Rwanda has become popular for its Mountain Gorillas and the thrilling Gorilla Trekking Experience. It is one of the few places that have the Mountain Gorillas in their natural habitats. The other countries are Uganda and DR Congo. The Mountain Gorillas are found in Volcanoes National Park, North of Rwanda. At the moment the park has eight gorilla families that have been habituated. Tourists can track these gorillas and observe them for utmost one hour.
Gorillas are by nature wild, hence non tolerant to humans. They are some of the most aggressive and deadliest animals when threatened. However groups or families of Gorillas have undergone habituation, a process by which they are made tolerant to humans. Currently Volcanoes National Park has habituated Gorilla families including Sabinyo, Amahoro, Umubano, Susa, Kwitonda, Agashya, and Hirwa. Each Gorilla family has varying numbers of members ranging from as low as 8 to more than 20. Each group is led by a dominant male, usually a silverback. Each gorilla member is given a name during habituation. And when a new gorilla is born into the family, a ceremony called Kwita Izina is performed to give the new member a name. The ceremony is performed by rangers and researchers.
In order to go tracking the Rwanda gorillas one has first to secure a gorilla permit from the Rwanda Development Board. A total of eight permits are issued for each gorilla family for a day. That means only eight persons can track a gorilla family in a day. The cost of a Gorilla permit for non East African residents is USD750. This cost makes Gorilla trekking one of the most expensive wildlife adventures. But this is aimed at protecting the gorillas and their natural habitats from mass tourism by limiting on those who can afford to do gorilla tracking.
Gorilla permits are booked way in advance, even one year earlier. That is because a fixed number of gorilla permits (8 for each gorilla family) are available for a particular day. They actually do get finished way before the trekking day. Book your Rwanda gorilla trekking safari as early as possible, at least two moths.
On the Gorilla permit indicated among other things is the Gorilla family you shall be tracking. If you are familiar with the Gorilla families and their location in the Volcanoes National Park, you can request a gorilla permit for a particular gorilla family if still available. Different gorilla families have different number of members. Definitely those with more members offer a more thrilling experience. The different zones or areas of volcanoes present different challenges or opportunities during trekking. One could choose a gorilla family simply for what its location presents, for instance the level of trekking difficulty.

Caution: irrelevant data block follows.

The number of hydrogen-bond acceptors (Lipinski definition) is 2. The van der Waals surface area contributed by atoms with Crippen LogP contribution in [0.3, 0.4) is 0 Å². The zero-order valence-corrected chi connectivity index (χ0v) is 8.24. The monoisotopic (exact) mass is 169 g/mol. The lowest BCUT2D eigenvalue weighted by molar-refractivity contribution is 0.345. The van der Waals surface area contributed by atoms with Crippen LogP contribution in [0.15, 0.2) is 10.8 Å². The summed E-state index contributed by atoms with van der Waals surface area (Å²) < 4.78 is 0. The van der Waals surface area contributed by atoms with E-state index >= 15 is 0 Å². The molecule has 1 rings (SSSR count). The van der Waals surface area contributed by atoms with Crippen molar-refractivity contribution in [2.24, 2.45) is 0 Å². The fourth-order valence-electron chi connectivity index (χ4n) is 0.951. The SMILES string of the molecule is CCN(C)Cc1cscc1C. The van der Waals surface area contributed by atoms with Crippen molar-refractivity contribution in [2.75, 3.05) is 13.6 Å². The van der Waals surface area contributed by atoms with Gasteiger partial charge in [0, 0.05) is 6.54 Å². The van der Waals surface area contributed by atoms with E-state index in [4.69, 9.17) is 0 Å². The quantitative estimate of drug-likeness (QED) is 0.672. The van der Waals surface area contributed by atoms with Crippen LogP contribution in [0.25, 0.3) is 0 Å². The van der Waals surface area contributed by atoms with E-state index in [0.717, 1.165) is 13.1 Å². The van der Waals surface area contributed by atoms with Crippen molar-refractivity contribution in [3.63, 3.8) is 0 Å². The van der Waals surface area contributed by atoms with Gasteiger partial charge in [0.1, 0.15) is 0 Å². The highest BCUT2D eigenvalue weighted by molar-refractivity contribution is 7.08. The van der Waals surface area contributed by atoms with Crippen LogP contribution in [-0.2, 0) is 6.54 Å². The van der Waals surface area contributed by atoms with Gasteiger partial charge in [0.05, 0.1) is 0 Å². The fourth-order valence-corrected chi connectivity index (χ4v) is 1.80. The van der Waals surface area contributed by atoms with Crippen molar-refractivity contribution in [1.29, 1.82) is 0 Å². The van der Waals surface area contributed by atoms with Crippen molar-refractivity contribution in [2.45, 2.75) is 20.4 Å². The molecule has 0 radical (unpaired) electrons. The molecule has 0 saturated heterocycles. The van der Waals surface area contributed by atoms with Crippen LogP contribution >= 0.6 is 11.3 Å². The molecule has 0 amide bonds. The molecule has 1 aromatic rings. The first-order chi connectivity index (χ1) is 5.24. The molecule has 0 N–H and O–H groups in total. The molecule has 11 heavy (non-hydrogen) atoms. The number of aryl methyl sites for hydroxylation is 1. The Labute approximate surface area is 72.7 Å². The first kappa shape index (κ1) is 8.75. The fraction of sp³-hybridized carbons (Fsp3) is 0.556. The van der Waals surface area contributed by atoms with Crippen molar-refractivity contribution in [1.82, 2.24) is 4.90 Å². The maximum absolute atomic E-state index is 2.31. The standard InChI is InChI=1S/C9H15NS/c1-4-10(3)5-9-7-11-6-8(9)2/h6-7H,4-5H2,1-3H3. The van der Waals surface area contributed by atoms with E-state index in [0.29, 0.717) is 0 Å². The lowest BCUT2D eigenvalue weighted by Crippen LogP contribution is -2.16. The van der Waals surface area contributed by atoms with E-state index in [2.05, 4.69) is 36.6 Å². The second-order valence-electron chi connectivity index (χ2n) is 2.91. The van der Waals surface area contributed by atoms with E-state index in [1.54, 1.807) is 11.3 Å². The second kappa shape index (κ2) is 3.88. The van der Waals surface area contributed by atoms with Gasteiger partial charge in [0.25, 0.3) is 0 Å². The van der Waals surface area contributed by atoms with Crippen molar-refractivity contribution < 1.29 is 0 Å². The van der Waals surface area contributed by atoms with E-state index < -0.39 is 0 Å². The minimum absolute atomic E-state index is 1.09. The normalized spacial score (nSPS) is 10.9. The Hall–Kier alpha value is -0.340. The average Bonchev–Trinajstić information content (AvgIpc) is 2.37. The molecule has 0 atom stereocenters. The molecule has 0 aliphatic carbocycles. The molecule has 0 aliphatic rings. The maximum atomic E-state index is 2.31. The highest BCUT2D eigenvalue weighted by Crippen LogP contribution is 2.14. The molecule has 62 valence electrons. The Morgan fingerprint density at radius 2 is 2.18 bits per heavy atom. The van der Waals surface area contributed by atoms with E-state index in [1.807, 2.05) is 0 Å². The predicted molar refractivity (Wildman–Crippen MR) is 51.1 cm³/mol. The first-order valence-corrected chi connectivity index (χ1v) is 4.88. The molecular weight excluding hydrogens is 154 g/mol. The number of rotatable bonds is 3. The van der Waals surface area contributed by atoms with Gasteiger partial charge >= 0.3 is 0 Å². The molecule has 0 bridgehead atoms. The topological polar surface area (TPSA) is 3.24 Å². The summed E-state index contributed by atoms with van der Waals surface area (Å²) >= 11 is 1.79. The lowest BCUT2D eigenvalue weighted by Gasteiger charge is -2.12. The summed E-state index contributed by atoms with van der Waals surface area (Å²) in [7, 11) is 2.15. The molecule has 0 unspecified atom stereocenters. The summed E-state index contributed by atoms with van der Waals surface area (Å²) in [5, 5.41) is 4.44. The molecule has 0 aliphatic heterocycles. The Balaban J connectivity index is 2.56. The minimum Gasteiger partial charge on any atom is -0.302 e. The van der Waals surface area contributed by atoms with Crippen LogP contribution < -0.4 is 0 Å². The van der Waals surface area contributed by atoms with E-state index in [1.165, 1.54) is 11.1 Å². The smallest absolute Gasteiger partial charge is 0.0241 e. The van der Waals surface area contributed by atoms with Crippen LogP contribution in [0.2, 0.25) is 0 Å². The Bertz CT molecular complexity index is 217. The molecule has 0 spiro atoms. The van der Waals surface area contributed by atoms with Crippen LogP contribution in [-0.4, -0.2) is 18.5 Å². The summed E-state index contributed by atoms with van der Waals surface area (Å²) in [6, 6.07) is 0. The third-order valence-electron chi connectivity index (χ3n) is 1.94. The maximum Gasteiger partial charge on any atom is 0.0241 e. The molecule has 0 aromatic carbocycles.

Note that the gorilla trekking expedition is quite strenuous. You climb steep rocks, walk over muddy grounds, and the grounds are covered in shrubs. You need to take some time to exercise and get fit otherwise you could breakdown. Carry along trekking gear like sneakers, touch trousers (preferably a jean or tracksuit), and a raincoat or jacket
On trekking day, along with other trekkers you assemble at the area park offices for a briefing by your guide/ranger. You are briefed on a number of things but most important are the gorilla tracking rules which you ought to abide for a safe gorilla experience. After the briefing you are transferred to starting the point. A total of not more than 8 trekkers are led by a ranger/guide who takes the lead in tracking down the Gorillas. There is also an armed ranger to protect you especially from solitary and non-habituated gorillas, forest elephants and buffalos that are extremely dangerous. Porters are also available to assist you in many ways especially carrying your luggage and providing that push or pull where need be. When you finally locate the Gorillas, you are required to follow the guidelines you were provided with at briefing. You are allowed not more than an hour with the Gorillas. This is a measure to limit or avoid any possible transfer of illnesses/diseases to the Gorillas. Gorillas are very susceptible to human diseases. Some gorillas actually die from contacting human disease.
Chances of not seeing the gorillas are very minimal. By the time you start the trek your guide has an idea of where to find them. Their movements are constantly monitored.